Kristen Bryant-Thinking In A Lala College Sweatshirt

How Saying "No" Is Healthy

I became comfortable overextending myself: going out or having people over when I was exhausted, being the first to volunteer to cover someone's shift, taking on the extra work in the group project, or absorbing everyone’s problems as my own. My availability to help others and be there for them became my entire identity. I was my second or third priority. Some days, I was even my twelfth priority. 

My personality, zodiac sign (Cancer), enneagram (type 2), nature, and job all identify me as a helper. Being there for others and achieving kept me going, but it’s easy to get lost in a good thing. 



There was a physical toll to doing it all. My skin, that I had spent years taking medication for and countless dermatologist appointments to remedy, started breaking out. I quit going to the gym and eating healthy. My room became messy, and I grew apathetic towards taking care of my stuff. I was not getting enough sleep and was paying less attention in class because of it.

These physical effects only amplified what was going on internally. I was pouring myself into planning events, being a shoulder to cry, and fixing the problems in other people's lives. There was all this stress stacking up in me with no outlet. In my case, I was giving so much to things and people outside of myself just so I could avoid what was really going on inside.​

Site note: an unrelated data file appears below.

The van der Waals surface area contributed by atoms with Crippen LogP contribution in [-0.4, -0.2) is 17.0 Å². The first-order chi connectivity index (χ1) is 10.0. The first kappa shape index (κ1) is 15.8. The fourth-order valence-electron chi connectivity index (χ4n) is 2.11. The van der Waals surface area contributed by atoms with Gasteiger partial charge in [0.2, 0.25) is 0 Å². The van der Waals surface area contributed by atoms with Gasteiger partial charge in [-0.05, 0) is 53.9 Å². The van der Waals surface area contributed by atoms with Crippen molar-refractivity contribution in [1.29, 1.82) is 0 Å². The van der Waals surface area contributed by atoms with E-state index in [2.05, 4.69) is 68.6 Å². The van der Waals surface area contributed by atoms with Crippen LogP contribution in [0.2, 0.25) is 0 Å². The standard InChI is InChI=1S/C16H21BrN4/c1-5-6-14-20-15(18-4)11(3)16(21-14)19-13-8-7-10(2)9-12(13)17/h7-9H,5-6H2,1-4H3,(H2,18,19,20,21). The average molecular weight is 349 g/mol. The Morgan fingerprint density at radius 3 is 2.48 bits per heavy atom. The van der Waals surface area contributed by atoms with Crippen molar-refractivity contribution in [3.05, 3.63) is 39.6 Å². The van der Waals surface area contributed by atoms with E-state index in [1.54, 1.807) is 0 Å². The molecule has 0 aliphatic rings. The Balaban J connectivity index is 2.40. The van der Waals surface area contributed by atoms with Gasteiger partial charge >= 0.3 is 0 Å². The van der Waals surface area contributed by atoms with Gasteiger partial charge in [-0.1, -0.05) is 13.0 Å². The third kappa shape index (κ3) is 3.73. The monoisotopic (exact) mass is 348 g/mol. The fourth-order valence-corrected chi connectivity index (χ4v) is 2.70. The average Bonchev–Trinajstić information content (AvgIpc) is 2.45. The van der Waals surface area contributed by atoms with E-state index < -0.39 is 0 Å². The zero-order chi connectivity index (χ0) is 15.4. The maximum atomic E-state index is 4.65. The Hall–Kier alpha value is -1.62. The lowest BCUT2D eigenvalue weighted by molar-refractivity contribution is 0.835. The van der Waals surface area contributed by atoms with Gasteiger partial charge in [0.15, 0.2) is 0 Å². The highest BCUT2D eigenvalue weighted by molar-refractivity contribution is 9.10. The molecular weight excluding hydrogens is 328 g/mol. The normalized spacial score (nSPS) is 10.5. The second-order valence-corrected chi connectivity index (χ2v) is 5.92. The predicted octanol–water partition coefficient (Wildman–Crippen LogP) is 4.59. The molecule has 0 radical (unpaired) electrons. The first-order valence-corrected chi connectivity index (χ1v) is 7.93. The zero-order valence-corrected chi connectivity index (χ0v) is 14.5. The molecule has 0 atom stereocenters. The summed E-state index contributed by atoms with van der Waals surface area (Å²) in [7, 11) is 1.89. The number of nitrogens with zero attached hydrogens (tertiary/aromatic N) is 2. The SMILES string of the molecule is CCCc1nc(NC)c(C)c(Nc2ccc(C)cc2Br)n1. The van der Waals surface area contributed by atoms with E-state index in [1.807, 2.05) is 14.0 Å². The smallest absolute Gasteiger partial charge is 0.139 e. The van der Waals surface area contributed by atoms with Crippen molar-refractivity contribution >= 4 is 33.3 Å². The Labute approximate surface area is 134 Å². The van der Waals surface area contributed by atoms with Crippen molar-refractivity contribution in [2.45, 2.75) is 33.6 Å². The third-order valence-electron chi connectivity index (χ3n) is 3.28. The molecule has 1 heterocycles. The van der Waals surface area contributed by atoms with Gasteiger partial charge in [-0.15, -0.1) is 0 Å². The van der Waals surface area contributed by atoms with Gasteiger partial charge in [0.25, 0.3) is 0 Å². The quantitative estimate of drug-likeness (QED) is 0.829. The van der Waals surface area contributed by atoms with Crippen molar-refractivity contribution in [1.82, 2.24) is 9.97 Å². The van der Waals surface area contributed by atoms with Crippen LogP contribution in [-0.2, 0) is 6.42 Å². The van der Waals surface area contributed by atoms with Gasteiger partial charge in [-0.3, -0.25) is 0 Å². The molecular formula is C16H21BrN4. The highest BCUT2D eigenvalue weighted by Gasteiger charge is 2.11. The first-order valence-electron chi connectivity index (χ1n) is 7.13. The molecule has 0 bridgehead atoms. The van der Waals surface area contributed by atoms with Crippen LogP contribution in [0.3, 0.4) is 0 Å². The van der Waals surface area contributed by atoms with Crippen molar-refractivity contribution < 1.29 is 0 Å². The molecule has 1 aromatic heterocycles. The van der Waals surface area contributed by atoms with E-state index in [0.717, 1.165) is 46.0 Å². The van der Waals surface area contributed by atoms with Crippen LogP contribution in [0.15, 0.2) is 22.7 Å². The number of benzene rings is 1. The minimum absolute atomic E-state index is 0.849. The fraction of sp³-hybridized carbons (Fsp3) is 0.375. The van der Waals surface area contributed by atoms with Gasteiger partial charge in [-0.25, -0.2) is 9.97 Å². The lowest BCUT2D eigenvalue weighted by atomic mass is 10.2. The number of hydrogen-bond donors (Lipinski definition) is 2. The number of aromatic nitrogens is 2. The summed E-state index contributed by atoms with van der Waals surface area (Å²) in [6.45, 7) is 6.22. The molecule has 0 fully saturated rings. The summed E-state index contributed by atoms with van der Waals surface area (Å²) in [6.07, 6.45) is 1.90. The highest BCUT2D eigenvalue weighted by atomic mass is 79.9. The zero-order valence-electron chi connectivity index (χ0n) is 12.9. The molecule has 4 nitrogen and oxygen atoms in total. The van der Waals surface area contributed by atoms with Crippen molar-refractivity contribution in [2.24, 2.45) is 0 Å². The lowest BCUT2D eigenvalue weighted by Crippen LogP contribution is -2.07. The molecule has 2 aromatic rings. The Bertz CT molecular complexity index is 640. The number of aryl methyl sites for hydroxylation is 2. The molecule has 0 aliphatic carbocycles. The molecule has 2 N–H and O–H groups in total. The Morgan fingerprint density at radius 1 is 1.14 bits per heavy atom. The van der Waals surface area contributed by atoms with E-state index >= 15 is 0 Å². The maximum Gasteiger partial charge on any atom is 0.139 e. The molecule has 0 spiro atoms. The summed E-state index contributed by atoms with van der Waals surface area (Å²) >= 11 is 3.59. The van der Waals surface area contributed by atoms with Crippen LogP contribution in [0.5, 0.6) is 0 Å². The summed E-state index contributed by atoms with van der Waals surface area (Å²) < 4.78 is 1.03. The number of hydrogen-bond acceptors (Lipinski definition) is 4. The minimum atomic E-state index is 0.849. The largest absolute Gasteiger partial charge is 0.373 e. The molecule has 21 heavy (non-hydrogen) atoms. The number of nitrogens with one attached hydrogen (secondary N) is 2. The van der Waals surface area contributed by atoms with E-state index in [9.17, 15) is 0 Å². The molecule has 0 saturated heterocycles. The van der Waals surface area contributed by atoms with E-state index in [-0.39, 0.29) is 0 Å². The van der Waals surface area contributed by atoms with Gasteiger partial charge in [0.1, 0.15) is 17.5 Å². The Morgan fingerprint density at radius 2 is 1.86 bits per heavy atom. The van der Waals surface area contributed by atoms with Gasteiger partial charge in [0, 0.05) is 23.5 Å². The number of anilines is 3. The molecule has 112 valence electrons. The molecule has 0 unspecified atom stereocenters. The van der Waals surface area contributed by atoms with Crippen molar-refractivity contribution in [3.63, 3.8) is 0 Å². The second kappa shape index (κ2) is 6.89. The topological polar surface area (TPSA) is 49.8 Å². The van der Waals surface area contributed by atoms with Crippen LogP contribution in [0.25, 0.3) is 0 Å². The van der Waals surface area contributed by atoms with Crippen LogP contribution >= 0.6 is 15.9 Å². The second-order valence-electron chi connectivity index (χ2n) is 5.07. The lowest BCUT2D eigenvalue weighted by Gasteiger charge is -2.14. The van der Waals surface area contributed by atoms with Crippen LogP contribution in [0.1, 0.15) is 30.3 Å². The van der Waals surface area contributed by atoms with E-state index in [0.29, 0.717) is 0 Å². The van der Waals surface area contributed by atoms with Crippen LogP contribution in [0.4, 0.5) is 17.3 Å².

I burned out, hard.

I think saying “yes” to everything was so easy for the same reason it’s harmful; being there for everyone else leaves less time for yourself. You can put up a front that everything is okay to the rest of the world, if you’re successfully juggling a gazillion tasks at once. Doing it all was a way to avoid what was actually going on. When you take it too far, you can end up becoming a shell of yourself. My problems didn’t go away; they grew because I neglected to take care of myself. 

I still struggle with balancing “yes” and “no.” I try to have reminders for myself, like quotes about self-care hanging up in my room or following Instagram accounts that focus on mental health. As much as I want to be there for others and do it all, I have to be there for myself. It can be daunting to check in on yourself, especially when you know that your mental health isn’t all that great at the moment. But you don’t want to end up resenting the qualities that make you, you or sinking further into a negative head space. Don’t be afraid to reclaim your time. You owe it to yourself.

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